gillis and her big mouth

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Month: November, 2012

I Have Met the Elf on the Shelf and it is Myself

I need someone with greater anthropological insight than I to explain to me the cult of The Elf on the Shelf. What the hell is going on people? I keep reading posts about friends and acquaintances who have spent more than ten dollars (ten dollars! that’s a really good glass of red wine at a very nice restaurant!) on this item. The shelf elf has a pseudo-retro appearance with a Kewpie-esque face and it wears a red onesie outfit and elvish hat. See how hideously ridiculous that sentence was? I’m not even sure what I’m trying to say beyond sharing just terrifying The Elf on the Shelf is to gaze upon. It gives Chuckie a run for its money.

And people are putting The Elf not just on shelves, but also tables, cribs, Christmas trees-you name it. Some even move their elf around in order to keep their young children on their toes. The Elf is watching you. Always watching you. See that? He’s in the kitchen now watching you steal your sister’s pop tart. He just saw you slurp your milk. Don’t look now, but he beat you to the bathroom, you better wash your hands if you don’t want the wrath of The Elf to be unleashed upon you. It doesn’t matter if you name The Elf something adorable like Tuck, Midgie, or Ochocinco, he’s still a stalker who can’t be reined in once you let him out of the box. He’s got but one mission in life and it is to keep tabs on children and catch them being naughty.

The photographs of children interacting with the shelf elf are all very suspect. The Elf is aloof, he is not about to pal up with your kid, unless your kid is the social equivalent of a CIA operative on the preschool playground. Then maybe there could be a meeting of the minds. Otherwise, trust me, The Elf is not baking, coloring, wrapping gifts, or reading with your cherub. The Elf is gaining intel for the coming apocalypse. Stop worrying about zombies people, and start worrying about plush decorations that resent only being let out once a year. Stock up on water, batteries, and David Sedaris holiday essays in preparation for the battle over the soul of Christmas future. The war is coming. You’ve been warned.

What Walmart Needs is a Jacob Marley Moment

The other day I shared a newspaper article with a friend about the money Walmart has spent to appeal a seven thousand dollar settlement in a trampling death in 2008 at one of their Black Friday sales. I mentioned thinking that it was a poor use of money. I would have shared that they are culpable for this death and whatever injuries others incurred due to their pricing policies and lack of adequate staffing. Certainly no one goes out to shop for gifts expecting life-or-death situations. But before I could share my thoughts, my friend stated that the money they spent was necessary in order to “keep all the weirdos from coming out of the woodwork to make claims leading to a hideous class action lawsuit.”  In her view, this was just good business practice.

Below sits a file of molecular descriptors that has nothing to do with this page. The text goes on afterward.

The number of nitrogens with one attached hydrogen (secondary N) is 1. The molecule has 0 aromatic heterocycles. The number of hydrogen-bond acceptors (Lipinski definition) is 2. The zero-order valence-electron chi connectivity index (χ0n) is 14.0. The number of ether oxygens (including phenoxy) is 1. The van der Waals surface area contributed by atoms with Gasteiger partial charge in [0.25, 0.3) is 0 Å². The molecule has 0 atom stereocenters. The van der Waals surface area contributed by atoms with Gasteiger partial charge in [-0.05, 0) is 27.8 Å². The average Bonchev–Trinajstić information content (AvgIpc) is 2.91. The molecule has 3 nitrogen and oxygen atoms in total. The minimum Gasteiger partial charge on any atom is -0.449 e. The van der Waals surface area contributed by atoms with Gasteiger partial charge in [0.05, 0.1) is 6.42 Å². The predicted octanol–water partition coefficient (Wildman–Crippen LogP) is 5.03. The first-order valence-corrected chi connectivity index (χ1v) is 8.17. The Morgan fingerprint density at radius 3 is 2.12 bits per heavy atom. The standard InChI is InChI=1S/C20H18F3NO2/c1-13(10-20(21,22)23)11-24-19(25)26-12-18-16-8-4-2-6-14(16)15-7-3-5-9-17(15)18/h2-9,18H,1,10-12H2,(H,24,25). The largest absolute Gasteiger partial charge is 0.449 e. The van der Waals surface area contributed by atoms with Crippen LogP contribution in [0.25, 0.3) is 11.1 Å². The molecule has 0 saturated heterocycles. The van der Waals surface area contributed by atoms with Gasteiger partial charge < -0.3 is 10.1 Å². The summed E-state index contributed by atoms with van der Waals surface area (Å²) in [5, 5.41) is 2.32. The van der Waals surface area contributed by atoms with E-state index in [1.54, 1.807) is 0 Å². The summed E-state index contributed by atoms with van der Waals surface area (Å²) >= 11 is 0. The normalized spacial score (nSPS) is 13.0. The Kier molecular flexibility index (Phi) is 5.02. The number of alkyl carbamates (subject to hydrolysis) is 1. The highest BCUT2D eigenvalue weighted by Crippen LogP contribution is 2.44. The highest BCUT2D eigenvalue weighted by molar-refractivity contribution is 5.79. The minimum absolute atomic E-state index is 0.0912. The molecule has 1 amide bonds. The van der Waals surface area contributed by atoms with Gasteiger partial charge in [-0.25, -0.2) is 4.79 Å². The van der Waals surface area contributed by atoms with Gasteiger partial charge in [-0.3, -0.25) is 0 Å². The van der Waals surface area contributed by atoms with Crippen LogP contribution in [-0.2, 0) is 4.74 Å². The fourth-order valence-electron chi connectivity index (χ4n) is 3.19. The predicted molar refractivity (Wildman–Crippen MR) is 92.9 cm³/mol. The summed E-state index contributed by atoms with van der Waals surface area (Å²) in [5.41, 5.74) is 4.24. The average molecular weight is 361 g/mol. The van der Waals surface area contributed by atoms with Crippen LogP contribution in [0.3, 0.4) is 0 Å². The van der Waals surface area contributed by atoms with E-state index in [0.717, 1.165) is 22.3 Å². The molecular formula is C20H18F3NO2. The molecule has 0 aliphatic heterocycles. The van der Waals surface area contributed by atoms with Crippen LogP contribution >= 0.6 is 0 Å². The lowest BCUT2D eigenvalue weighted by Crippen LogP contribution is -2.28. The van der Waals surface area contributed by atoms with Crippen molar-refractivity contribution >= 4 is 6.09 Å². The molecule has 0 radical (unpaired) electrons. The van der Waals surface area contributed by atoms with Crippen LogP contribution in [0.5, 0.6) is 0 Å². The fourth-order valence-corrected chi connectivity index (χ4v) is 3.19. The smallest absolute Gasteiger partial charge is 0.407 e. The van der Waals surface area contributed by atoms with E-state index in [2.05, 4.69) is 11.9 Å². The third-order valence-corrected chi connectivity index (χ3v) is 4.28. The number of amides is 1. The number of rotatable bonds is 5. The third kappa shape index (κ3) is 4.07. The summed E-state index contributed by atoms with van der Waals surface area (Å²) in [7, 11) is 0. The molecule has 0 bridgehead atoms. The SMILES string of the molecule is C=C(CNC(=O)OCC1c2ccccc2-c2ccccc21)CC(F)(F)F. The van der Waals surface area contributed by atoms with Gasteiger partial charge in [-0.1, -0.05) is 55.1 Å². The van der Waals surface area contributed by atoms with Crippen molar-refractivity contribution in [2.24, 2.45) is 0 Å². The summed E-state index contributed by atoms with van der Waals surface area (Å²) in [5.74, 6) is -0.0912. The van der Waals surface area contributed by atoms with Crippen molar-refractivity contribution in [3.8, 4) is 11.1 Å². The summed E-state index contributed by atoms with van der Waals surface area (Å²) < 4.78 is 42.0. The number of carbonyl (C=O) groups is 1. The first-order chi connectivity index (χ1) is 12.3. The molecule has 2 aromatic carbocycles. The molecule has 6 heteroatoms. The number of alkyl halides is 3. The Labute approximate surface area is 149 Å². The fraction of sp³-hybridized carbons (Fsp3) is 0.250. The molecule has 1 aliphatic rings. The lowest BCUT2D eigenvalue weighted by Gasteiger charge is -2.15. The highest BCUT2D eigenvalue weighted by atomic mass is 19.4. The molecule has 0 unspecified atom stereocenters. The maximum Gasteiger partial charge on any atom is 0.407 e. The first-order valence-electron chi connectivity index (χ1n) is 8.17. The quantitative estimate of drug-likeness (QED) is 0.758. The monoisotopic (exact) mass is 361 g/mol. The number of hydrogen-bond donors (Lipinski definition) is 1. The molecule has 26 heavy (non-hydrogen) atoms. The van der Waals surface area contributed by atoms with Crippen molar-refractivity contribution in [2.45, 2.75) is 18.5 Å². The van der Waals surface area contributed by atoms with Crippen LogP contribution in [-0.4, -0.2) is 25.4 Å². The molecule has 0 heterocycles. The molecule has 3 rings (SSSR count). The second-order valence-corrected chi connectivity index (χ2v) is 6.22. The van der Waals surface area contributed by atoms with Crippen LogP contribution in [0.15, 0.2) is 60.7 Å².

I said nothing further, but flashed back to the time I spent working at a consulting firm with people who, like my friend, made their living by helping businesses large and small maximize their profits in a variety of ways. During my tenure, I saw some sketchy things. Occasions when intelligent folks talked themselves into doing things that were not always ethical or even decent in order to serve their clients’ needs. In many ways, the consultants were the mirror image of the litigious attorneys they reviled – each on one slippery side of the equation out to get what they could. Opposing strategists enjoying a chess game which has the potential to push all of us into a darker, less human landscape. Don’t get me wrong, I believe that helping businesses get off the ground and stay afloat, finding ways for businesses to create and market their brand, are real services that keep our economy moving. This is what I imagine what friend’s company does for businesses. But Walmart doesn’t need any help in maximizing their profits. Walmart needs help in seeing how they could revolutionize retail in ways that would help society. Walmart needs an editor to help them pull their story out of its repetitive rut.

Imagine if you can, thinking about Walmart and feeling warmly towards them because they are known for respecting and celebrating their workers -the way Ben and Jerry’s once did. Can you picture a humane, joyful Walmart? I can. They have the money to be creative and generous, so why aren’t they?  Whether or not they realize it, businesses create their own narrative in how they relate to the world around them. They can hire consulting folks to write their story, but the real narrative is being written and edited with each transaction, each court date, each hire, and each fire. Walmart can give millions of dollars to charity and publicize that in order to garner postive press, but if you and I don’t know anyone who has loved working for Walmart, the story reads like a fantasy and we don’t buy it. Walmart is the main character in a Dickens tale and each time they have the opportunity to reverse the plot, they resist, so the protagonist learns nothing. The story remains flat, boring, and unreadable for most. No one wants to read about Ebeneezer Scrooge sitting alone in a dark room counting counting counting his money. We want Scrooge to see what that money could do to create life and community! Then we want him to join that community -without trying to control it for his own purposes.